MavEtJu's Distorted View of the World

Cycling: Caringbah to Greenacre

Posted on 2008-12-28 23:00:00
Tags: Cycling, Cycling in Sydney, Cycling in Australia

The part of greater Sydney where I live in is blessed with one cyclepath, which goes north/south all the way from Cronulla to Brighton-Le Sands. It doesn't go further, because the tunnel under the airport landingstrip is not suitable for cyclists: Cars are driving in rows of four, each side, through it at 80 kilometers per hour. It surely was something they didn't think about when they build that tunnel. And it is quite a shame, because now you can't cycle all the way around Botany Bay.

A second cyclepath goes from east-west from Homebush Bay to Brighton-Le Sands. If you link these two, you end up with a cyclepath between Cronulla and Homebush Bay! Or in my case, from Caringbah to Greenacre. good for fourty kilometers.

In a city where cyclists are considered second-rate citizens, these kind of facilities should be cherished. They are made for recreational cyclists, you wouldn't want to do them every day: They are way too messy and clumsy and you can't make proper speeds on them. So euhm.... what do we have?

From Caringbah to over the Captain Cook bridge, it's industrial area backstreet. If you come from Cronulla you can take the cyclepath between Shark Park and Taren Point. Between Sandringham and Brighton-Le Sands it is shared with pedestrians and often very windy path. Add constantly bumps and having to move up and down from the footpath onto the road, it is less than optimal.

From Brighton-Le Sands to South Strathfield goes via the Captain Cook river. The first part goes south past a lot of vegetable patches, then north past the St George soccer field, under the M5 and there I got lost. But after I hit the Princes Highway and went north I found the river again. Going past the river is very nice and even on a hot day like today it was cool enough. The whole path is interrupted by crossings with roads where you have to break, stop, pass first part, pass second part, and start again. But it is doable. And if you have, or your pillion has, enough of it, there are enough parks with playground facilities on the road.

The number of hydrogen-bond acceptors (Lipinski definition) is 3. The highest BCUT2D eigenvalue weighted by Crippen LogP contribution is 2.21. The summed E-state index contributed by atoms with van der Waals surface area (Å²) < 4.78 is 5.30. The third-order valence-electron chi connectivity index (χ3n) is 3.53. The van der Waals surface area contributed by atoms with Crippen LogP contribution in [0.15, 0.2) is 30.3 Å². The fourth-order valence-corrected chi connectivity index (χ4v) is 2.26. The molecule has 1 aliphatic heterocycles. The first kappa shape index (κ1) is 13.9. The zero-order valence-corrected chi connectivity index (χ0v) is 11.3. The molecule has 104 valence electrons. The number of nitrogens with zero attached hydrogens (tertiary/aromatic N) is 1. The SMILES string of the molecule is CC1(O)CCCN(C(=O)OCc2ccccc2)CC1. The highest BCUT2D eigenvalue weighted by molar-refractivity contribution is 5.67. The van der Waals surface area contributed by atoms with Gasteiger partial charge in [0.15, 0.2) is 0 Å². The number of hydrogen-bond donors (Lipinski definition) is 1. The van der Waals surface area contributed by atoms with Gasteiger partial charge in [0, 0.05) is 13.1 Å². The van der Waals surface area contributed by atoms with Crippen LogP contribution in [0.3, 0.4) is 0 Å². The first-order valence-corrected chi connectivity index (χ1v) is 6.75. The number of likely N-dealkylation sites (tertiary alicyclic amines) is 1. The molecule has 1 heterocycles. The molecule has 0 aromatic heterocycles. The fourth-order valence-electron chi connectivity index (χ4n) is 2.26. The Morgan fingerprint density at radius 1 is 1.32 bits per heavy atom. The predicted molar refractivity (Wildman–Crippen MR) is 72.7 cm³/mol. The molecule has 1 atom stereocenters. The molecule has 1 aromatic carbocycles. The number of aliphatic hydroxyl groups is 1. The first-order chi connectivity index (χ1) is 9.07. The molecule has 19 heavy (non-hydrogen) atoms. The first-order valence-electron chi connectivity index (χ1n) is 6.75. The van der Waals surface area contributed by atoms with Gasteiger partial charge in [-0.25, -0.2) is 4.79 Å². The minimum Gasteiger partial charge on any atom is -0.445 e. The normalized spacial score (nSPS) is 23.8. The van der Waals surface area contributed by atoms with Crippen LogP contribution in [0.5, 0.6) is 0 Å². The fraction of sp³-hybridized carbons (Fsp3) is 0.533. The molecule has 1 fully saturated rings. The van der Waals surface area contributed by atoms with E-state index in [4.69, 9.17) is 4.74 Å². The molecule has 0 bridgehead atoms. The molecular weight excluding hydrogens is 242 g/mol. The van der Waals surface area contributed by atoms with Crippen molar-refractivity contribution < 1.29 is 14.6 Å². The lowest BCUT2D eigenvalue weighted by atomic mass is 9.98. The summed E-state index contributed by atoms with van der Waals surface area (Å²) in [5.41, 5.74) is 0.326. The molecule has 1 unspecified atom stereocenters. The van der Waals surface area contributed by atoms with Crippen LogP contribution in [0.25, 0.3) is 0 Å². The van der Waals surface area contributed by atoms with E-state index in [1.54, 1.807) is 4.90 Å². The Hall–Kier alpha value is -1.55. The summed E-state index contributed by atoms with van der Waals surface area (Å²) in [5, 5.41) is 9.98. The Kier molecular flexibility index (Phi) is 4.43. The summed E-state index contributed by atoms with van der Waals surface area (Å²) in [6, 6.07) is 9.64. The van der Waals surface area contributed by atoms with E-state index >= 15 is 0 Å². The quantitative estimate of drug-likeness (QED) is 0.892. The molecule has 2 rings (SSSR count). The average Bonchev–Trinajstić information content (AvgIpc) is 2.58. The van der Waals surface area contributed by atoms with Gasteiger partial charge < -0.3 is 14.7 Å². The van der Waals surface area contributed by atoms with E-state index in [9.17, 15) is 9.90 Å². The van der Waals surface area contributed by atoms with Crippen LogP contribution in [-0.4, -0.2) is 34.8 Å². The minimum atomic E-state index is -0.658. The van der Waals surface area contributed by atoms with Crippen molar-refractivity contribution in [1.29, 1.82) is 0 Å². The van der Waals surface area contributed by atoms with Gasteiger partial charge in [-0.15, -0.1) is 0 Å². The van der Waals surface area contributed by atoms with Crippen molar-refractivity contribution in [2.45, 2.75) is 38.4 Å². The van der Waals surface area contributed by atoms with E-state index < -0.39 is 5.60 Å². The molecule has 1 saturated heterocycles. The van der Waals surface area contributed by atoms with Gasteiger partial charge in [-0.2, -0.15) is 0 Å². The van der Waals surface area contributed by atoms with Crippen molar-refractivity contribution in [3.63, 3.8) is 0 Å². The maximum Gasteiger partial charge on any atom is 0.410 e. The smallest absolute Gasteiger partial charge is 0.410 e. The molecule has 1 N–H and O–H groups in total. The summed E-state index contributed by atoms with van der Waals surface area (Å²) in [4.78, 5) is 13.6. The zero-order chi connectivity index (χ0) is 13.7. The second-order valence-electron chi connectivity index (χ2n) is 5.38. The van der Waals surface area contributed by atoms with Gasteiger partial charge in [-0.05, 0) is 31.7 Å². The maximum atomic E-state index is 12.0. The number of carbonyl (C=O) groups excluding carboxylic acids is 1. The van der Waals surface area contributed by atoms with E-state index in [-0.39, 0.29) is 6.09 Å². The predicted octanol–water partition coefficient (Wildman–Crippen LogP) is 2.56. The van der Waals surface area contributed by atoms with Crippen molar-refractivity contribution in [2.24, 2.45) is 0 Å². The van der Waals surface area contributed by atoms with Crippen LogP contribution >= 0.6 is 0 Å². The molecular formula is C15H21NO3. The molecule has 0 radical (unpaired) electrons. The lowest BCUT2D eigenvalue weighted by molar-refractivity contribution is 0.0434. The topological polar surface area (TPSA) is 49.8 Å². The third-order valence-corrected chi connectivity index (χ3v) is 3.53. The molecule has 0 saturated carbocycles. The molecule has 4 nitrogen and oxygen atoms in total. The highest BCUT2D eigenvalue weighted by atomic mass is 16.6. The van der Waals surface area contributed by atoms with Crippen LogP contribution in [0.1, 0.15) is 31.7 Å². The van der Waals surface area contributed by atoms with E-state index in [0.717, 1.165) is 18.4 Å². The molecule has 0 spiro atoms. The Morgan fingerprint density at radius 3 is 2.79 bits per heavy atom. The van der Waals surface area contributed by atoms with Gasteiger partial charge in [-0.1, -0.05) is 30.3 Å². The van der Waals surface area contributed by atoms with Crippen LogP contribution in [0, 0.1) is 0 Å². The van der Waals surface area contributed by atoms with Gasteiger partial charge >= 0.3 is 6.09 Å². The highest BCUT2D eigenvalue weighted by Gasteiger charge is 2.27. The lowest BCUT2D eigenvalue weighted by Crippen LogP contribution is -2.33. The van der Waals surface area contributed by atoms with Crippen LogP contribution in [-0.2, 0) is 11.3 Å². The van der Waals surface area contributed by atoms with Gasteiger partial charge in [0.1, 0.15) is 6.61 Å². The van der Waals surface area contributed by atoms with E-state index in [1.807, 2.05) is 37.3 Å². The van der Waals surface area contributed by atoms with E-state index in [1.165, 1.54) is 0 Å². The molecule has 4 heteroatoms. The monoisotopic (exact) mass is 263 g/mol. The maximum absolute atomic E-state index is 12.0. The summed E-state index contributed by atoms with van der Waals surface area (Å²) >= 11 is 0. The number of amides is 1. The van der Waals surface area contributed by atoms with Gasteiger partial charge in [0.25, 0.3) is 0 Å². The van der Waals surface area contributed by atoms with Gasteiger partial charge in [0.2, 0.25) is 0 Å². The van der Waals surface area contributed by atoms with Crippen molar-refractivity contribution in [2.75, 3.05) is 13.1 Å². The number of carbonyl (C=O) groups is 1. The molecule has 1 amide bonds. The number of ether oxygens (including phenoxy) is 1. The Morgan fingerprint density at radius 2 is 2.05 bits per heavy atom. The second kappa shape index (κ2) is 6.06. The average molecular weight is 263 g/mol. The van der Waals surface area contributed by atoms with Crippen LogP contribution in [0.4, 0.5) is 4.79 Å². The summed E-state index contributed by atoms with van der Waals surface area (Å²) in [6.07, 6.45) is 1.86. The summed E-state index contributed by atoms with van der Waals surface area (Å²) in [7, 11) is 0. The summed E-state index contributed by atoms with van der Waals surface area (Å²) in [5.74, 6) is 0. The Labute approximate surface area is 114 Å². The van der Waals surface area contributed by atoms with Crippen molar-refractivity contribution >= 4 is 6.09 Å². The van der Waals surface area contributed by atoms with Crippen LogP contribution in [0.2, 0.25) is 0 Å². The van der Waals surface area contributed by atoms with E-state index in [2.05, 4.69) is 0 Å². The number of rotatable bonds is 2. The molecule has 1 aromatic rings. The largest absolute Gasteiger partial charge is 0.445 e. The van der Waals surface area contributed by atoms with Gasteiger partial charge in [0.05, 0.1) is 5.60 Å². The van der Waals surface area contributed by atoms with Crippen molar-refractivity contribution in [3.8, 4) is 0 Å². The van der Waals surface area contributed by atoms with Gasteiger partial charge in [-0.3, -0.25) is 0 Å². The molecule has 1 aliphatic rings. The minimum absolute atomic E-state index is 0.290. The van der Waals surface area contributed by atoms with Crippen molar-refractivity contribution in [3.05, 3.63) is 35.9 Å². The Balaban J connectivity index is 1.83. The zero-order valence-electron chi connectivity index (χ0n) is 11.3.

The Captain Cook river, at Brighton-Le Sands it is a big river, but the further and further you go it will shrink in size, until at the end you have a small stream of water, 30 centimeters wide, floating in a huge concrete bed.

The last part of the trip past the Captain Cook river ends at the crossing with the Hume Highway / Liverpool Road in Strathfield. There you again see the Sydney you know, with its asphalt and cars. Luckily the footpath is safe, and two kilometers further we were at the home of Dirkie's Australian grandparents where we spend the rest of the afternoon.

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